Mendeley injects some pace into academia with fast, big data

London startup Mendeley is already beloved by researchers around the planet for helping them manage their work. Now it’s unveiled a new product that it hopes can help universities get a better handle on what’s happening right now. Goodbye slow, stuffy academia.

Today in Connected Consumer

While the battles over online movie and music piracy have grabbed headlines recently, the rapid evolution of the e-book business could soon provoke new fights over copyright in the digital age. Lending libraries, at least in the U.S., have long operated under the protection of the so-called first-sale doctrine in copyright law, which allows libraries, like anyone else, to loan out copies of books they have purchased without needing authorization from the copy right owner. As with all copyrighted material on digital platforms, however, e-books occupy murky ground with respect to the first-sale doctrine. Now, with different publishers trying to impose different rules on libraries for e-books, or refusing to sell e-books to libraries altogether, tensions are starting to come to a head. Meanwhile, new types of e-books, such as the active-content apps being introduced by for the Kindle, are likely to raise their own questions about ownership that the current law is ill-equipped to answer.

Ping Gets Better, But is it Enough?

Apple’s first update to version 10 of its media player software iTunes brings some great improvements for Ping. It shows that Cupertino actually cares about the success of the product, and that it’s interested in what users have to say about its services.

AirPlay: Like AirTunes, Only More So

AirPlay was one of the most nebulous topics up for discussion at today’s special press event regarding iOS, iPods, iTunes and Apple TV. In many ways, it’s something we already know a lot about, since it’s the successor to AirTunes. In others, it’s a mystery.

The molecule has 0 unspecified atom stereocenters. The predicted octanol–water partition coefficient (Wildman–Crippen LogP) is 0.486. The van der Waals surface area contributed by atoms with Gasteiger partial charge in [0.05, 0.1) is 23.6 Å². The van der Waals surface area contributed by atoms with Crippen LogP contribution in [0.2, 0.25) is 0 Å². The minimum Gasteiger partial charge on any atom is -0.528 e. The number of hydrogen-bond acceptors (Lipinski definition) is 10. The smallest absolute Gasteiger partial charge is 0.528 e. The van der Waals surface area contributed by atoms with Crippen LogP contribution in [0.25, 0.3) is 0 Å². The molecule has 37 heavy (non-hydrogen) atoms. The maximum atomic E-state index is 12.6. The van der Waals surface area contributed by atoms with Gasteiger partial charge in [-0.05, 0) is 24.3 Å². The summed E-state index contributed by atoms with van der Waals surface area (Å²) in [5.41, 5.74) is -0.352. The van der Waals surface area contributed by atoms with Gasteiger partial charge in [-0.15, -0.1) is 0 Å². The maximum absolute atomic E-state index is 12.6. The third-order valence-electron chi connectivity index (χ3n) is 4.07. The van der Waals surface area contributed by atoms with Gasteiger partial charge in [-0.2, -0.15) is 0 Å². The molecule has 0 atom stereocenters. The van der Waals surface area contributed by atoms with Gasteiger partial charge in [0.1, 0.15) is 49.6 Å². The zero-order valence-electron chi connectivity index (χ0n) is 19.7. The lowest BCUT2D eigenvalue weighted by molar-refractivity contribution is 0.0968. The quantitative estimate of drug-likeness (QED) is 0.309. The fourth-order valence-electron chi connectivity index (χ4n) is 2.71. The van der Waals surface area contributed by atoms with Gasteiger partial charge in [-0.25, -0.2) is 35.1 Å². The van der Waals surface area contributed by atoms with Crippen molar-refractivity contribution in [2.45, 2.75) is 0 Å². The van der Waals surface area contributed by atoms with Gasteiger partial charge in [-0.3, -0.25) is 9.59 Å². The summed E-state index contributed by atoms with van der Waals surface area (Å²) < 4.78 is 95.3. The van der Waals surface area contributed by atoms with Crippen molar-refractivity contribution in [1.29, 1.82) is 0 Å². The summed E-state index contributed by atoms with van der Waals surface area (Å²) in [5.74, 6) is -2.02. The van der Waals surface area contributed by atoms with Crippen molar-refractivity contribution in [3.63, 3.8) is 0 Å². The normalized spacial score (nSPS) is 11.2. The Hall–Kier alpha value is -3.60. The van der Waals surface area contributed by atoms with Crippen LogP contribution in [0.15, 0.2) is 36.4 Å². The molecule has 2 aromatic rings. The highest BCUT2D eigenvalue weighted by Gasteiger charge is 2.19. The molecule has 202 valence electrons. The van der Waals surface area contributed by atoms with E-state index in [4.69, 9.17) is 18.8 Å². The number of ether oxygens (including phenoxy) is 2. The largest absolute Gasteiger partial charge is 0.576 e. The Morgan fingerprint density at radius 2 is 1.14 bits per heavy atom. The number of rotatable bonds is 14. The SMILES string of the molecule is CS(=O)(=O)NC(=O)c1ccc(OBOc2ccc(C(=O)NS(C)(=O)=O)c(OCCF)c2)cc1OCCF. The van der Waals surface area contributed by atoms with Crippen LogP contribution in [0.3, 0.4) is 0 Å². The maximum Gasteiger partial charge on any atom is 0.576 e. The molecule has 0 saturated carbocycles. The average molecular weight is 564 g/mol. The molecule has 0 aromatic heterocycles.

Web Working In the Library, the Pros and Cons

Usually, when I want to get out of the house for a change of scenery, I head to Cafe Kuvuka, a local coffee shop just at the end of my street, but yesterday afternoon I fancied working somewhere new. I haven’t worked in a library since finishing my degree years ago, so decided it was time to give my local library, the Bristol Central Library, a try, and thought it was worth sharing my thoughts on the experience here.


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TuneUp Update Brings New Features for Obsessive-Compulsive iTunes Users

WebiTunes cleanup software TuneUp has been undergoing some exciting changes. Last week, TuneUp launched a new UI, and today the company is announcing the availability of the software at Apple (s aapl) Store retail locations in the U.S. Over 250 Apple Stores will now offer a retail-packaged version of TuneUp for $29.95.

I had a chance to review the newest version, but first let’s see what’s new:

  • Field-specific cleaning: TuneUp will now allow users to set which metadata it saves by default. This is also available on a per-album basis, which is great for mixtapes where you want to save artist/track name, but keep the original album title.
  • A greatest hits toggle: TuneUp will allow users to avoid compilations when matching songs to albums. This feature makes it easier for users to keep songs organized by the album on which they originally appear.
  • Playlists on Mac: Mac users can now choose whether they’d like TuneUp to create playlists of dirty/cleaned songs.

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Simplify Music 2.0 Does What iTunes and iPhone Should Do Natively

simpiconAround when I first got my iPhone, I used to use Simplify Media to really wow anyone who cared to listen to me gloat about my new toy. The app, if you’ve never heard of it, allows you to stream your home iTunes library from any computer with the desktop client installed directly to your iPhone. You can browse your library and change tracks, all remotely. Very handy if you have a 40GB library, but only 8 to 16GB of storage on your iPhone.

I stopped using it shortly after, because I missed a lot of the features from the iPhone’s built-in iPod app, especially playlists. Simplify Music 2.0 is a completely different app, and while the new features probably could’ve been introduced via an update to Simplify Media (which many downloaded as a free release when it originally came out), they are significant enough to justify the $3 (on sale, $6 starting May 14) purchase price. Read More about Simplify Music 2.0 Does What iTunes and iPhone Should Do Natively